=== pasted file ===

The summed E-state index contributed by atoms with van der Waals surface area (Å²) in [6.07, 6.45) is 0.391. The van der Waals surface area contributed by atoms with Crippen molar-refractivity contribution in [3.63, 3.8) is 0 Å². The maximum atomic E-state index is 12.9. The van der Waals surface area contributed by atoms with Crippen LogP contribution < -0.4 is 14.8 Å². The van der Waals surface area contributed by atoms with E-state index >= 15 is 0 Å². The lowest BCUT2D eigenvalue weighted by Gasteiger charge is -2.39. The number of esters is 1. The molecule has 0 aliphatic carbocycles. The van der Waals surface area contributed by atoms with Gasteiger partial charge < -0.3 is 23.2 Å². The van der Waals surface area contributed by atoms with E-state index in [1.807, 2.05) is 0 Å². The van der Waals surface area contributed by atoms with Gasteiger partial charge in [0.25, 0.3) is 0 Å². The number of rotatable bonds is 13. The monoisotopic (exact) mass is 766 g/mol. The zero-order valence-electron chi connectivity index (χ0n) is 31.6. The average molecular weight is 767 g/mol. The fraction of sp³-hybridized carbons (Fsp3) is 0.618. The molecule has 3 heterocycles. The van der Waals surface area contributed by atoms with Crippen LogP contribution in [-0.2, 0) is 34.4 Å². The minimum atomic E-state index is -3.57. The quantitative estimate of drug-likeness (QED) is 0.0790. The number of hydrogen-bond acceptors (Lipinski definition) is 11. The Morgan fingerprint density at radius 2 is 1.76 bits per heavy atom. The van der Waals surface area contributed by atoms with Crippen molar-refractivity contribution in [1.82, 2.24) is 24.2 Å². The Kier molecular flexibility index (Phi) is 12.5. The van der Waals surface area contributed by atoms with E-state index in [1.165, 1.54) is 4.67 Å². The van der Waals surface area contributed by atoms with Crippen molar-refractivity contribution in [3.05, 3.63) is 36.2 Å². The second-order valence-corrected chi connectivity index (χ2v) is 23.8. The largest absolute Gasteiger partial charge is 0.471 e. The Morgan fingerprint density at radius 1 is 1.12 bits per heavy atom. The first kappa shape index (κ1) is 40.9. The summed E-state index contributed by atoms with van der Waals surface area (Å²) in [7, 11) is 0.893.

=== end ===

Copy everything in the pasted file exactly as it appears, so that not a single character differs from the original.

The summed E-state index contributed by atoms with van der Waals surface area (Å²) in [6.07, 6.45) is 0.391. The van der Waals surface area contributed by atoms with Crippen molar-refractivity contribution in [3.63, 3.8) is 0 Å². The maximum atomic E-state index is 12.9. The van der Waals surface area contributed by atoms with Crippen LogP contribution < -0.4 is 14.8 Å². The van der Waals surface area contributed by atoms with E-state index >= 15 is 0 Å². The lowest BCUT2D eigenvalue weighted by Gasteiger charge is -2.39. The number of esters is 1. The molecule has 0 aliphatic carbocycles. The van der Waals surface area contributed by atoms with Gasteiger partial charge < -0.3 is 23.2 Å². The van der Waals surface area contributed by atoms with E-state index in [1.807, 2.05) is 0 Å². The van der Waals surface area contributed by atoms with Gasteiger partial charge in [0.25, 0.3) is 0 Å². The number of rotatable bonds is 13. The monoisotopic (exact) mass is 766 g/mol. The zero-order valence-electron chi connectivity index (χ0n) is 31.6. The average molecular weight is 767 g/mol. The fraction of sp³-hybridized carbons (Fsp3) is 0.618. The molecule has 3 heterocycles. The van der Waals surface area contributed by atoms with Crippen LogP contribution in [-0.2, 0) is 34.4 Å². The minimum atomic E-state index is -3.57. The quantitative estimate of drug-likeness (QED) is 0.0790. The number of hydrogen-bond acceptors (Lipinski definition) is 11. The Morgan fingerprint density at radius 2 is 1.76 bits per heavy atom. The van der Waals surface area contributed by atoms with Crippen molar-refractivity contribution in [1.82, 2.24) is 24.2 Å². The Kier molecular flexibility index (Phi) is 12.5. The van der Waals surface area contributed by atoms with E-state index in [1.165, 1.54) is 4.67 Å². The van der Waals surface area contributed by atoms with Crippen molar-refractivity contribution in [3.05, 3.63) is 36.2 Å². The second-order valence-corrected chi connectivity index (χ2v) is 23.8. The largest absolute Gasteiger partial charge is 0.471 e. The Morgan fingerprint density at radius 1 is 1.12 bits per heavy atom. The first kappa shape index (κ1) is 40.9. The summed E-state index contributed by atoms with van der Waals surface area (Å²) in [7, 11) is 0.893.